The canopy will also occasionally lose a branch or a whole tree. Levels around the opening skyrocket until it can be filled by neighboring trees. Similarly, wind can cause trees to sway, giving the forest floor short, intermittent bursts of stronger sunlight. Some trees also drop their leaves for part of the year, and some shade happy plants take advantage of this by waiting to go dormant or keeping their leaves altogether.

Rewilding in the shade of a tree is going to closely resemble the natural conditions that most shade happy native plants prefer. You’ll have more options for placement and species selection in this type of shade.

Structure shade

Houses and buildings produce plenty of shade, too. And you may want to rewild the shady side of your house. This can be an extra challenge as most structures are fully opaque and permanent. The north side of your structure is similar to the north face of a steep hill in nature. In places, the only sunlight that reaches a plant has to be reflected off another surface, like the clouds or a neighbor’s house. There are plants that are happy in this insane amount of shade, too. But the list of them is short in most climates.

Structure shade has its benefits, though. Once your plants are established in an extremely shady spot, they should need virtually zero maintenance. And because your structure has a clear outline that does not sway, you can easily predict how much sunlight your plants will get, depending on the time of year. No guesswork needed.

Important characteristics of shade for rewilding

Shade affects your water levels

Some plants are both shade happy and “mesic.” Meaning they don’t mind standing water on their roots for part of the year. This can be important, because shady spots are going to hold water in the soil much longer than sunny places. If your plants are susceptible to drowning or root rot, a shady place that tends to get muddy will invite diseases.

rewilding created shade here. The only plants growing in this field are both shade and water loving.
Shade and moisture on a dirt road can cause major mud problems

Why does shade affect water?

The energy from sunlight makes water evaporate quickly. Without that energy, water will either flow over the soil, flow through the soil, or pool on top. If you have land that doesn’t naturally allow water to flow over the soil, adding drainage used to be the norm. But drainage is environmentally damaging and has a negative impact on stormwater control and flooding.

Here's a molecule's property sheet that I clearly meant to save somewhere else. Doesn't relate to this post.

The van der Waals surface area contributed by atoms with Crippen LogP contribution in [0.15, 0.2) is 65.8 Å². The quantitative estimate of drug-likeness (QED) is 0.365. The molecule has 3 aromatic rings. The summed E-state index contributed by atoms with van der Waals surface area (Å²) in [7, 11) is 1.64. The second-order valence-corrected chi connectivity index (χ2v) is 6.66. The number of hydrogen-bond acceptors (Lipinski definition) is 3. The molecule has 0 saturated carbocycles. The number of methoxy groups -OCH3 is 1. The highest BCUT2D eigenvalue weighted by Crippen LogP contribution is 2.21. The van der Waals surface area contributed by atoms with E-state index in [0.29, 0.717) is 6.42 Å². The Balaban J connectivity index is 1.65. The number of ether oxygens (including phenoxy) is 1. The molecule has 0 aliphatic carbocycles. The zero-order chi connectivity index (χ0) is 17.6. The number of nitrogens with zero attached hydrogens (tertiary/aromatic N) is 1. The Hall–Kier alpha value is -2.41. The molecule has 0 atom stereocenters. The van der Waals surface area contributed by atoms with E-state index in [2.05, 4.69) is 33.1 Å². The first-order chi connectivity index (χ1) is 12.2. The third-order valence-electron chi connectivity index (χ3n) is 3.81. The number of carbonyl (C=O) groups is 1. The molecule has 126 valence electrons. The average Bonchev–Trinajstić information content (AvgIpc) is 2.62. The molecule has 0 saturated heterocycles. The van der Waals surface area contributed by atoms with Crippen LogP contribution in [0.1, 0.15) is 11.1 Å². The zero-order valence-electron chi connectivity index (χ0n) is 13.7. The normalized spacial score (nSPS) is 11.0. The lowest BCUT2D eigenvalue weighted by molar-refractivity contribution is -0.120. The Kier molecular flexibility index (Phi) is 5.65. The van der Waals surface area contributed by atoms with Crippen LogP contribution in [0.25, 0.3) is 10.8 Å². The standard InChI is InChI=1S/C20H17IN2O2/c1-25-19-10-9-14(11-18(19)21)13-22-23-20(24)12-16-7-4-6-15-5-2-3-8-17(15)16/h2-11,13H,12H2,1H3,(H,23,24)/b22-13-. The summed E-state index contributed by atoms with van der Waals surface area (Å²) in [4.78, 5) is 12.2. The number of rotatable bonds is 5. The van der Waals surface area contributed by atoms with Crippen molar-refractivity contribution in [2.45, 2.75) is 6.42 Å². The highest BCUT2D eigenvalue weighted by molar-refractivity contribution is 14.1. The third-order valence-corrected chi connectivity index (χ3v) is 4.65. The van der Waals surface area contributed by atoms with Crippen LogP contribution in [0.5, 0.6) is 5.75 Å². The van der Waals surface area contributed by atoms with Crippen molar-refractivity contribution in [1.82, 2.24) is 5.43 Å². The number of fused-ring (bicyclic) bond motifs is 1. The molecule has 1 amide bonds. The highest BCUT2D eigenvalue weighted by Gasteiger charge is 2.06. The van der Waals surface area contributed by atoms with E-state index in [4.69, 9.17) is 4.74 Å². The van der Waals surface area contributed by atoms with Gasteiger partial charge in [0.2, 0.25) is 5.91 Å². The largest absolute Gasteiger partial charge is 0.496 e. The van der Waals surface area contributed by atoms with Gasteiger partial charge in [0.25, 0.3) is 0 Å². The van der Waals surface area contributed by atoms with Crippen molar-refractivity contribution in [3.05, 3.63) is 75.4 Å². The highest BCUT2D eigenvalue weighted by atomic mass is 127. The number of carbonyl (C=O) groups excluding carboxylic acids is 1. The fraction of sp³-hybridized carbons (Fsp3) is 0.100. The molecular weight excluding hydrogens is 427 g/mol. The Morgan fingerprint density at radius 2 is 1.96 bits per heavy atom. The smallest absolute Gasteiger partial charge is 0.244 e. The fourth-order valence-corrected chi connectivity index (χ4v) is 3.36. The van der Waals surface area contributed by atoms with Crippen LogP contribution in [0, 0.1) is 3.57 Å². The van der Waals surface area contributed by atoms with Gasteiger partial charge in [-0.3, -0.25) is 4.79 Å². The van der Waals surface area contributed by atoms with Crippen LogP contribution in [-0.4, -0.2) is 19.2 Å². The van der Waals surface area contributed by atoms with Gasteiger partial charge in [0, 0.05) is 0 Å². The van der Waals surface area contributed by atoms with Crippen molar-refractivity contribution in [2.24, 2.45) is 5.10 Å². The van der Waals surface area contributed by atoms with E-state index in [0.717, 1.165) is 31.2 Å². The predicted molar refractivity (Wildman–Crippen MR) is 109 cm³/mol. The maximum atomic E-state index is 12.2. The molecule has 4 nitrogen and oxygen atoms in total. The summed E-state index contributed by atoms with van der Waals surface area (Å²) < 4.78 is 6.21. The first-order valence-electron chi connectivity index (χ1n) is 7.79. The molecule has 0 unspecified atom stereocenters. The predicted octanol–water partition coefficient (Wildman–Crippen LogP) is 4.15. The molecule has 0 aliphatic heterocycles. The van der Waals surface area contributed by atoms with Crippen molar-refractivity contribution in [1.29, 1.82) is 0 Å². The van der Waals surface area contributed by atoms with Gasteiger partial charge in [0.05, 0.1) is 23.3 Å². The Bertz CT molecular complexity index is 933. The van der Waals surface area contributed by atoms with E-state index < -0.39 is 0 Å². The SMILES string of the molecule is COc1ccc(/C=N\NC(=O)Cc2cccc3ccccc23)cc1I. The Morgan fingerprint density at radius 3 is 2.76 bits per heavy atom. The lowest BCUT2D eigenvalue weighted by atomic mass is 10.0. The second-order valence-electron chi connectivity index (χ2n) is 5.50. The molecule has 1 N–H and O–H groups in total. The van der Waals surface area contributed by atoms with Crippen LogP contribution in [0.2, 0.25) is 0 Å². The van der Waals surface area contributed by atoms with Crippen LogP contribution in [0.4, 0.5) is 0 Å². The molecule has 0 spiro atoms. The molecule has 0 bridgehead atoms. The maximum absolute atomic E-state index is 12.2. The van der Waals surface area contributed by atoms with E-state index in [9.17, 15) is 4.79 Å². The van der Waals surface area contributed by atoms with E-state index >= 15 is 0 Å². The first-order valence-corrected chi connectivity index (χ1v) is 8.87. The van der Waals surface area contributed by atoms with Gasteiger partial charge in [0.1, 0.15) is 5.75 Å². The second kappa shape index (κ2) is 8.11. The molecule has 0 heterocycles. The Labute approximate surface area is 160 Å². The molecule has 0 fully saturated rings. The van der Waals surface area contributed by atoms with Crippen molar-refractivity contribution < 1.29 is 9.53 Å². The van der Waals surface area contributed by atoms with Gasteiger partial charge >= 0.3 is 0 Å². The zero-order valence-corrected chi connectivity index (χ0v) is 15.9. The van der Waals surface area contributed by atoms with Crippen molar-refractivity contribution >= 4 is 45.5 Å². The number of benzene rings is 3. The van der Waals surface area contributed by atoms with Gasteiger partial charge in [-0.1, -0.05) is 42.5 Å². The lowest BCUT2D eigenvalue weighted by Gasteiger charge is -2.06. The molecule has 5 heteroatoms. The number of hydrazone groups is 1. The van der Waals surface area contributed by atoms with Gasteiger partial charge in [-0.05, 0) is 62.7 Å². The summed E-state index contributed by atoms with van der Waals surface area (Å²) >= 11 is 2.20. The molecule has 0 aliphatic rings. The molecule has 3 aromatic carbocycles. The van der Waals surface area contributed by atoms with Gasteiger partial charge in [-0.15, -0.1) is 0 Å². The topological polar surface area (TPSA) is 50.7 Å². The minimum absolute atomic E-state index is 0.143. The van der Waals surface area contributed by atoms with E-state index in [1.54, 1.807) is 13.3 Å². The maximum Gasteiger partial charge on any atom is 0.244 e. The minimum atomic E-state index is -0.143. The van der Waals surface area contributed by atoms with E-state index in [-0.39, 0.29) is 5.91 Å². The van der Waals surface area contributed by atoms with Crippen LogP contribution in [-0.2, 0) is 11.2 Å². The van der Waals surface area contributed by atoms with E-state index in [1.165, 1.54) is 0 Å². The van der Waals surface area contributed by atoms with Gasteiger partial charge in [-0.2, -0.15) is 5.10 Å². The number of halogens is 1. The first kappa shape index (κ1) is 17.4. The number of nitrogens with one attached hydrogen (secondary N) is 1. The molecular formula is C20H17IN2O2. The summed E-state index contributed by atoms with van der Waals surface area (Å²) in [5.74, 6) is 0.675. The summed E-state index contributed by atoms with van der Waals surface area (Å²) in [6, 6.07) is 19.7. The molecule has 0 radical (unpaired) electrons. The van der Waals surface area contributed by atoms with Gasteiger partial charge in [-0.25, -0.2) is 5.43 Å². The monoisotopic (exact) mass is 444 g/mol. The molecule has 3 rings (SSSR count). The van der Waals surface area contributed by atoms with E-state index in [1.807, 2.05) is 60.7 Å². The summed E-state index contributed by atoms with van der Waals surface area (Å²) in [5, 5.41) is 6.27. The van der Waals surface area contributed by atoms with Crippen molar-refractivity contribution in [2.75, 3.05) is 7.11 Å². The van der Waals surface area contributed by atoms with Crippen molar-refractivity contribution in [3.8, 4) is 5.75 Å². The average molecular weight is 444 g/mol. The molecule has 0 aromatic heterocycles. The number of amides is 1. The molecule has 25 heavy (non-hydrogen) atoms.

So, what makes the difference between water flowing through the soil rather than sitting on top of it where it creates a muddy mess? It’s plants.

Plants create a flow of water through the soil through photosynthesis. They need 6 water molecules to go with their 6 carbon dioxide molecules to make sugar. Where do they get these water molecules? They pull it up from the soil through their roots. Which also happens to bring along nutrients that are dissolved in the water.

Mitigating wet shade

So, in tree shade you are more likely to find dry sites, while structure shade is more likely to be wet. This is extremely general, and “dry” or “wet” depends on many factors. But there are things you can do to dry out your wet spots in the shade. Increase your soil’s ability to hold and move water by adding organic matter like mulch or plants that self-mulch. If you are working with a grass lawn in clay, you could aerate the soil (when it’s dry). Taller plants will allow water to flow more quickly, and plants with deep roots will allow better infiltration into the soil.

Besides plant selection and soil amendments, your other option is to change the shape of the land. You should NOT add drainage unless the water is threatening a structure or road. If you feel that you must change the shape of the wet area, do so by adding a rain garden or a swale. These structures will contain the excess water, similar to the purpose of a retention pond. But they have the added benefit of being potentially excellent plant and wildlife habitat. Adding native habitat has lots of other benefits as well.

Shade affects temperature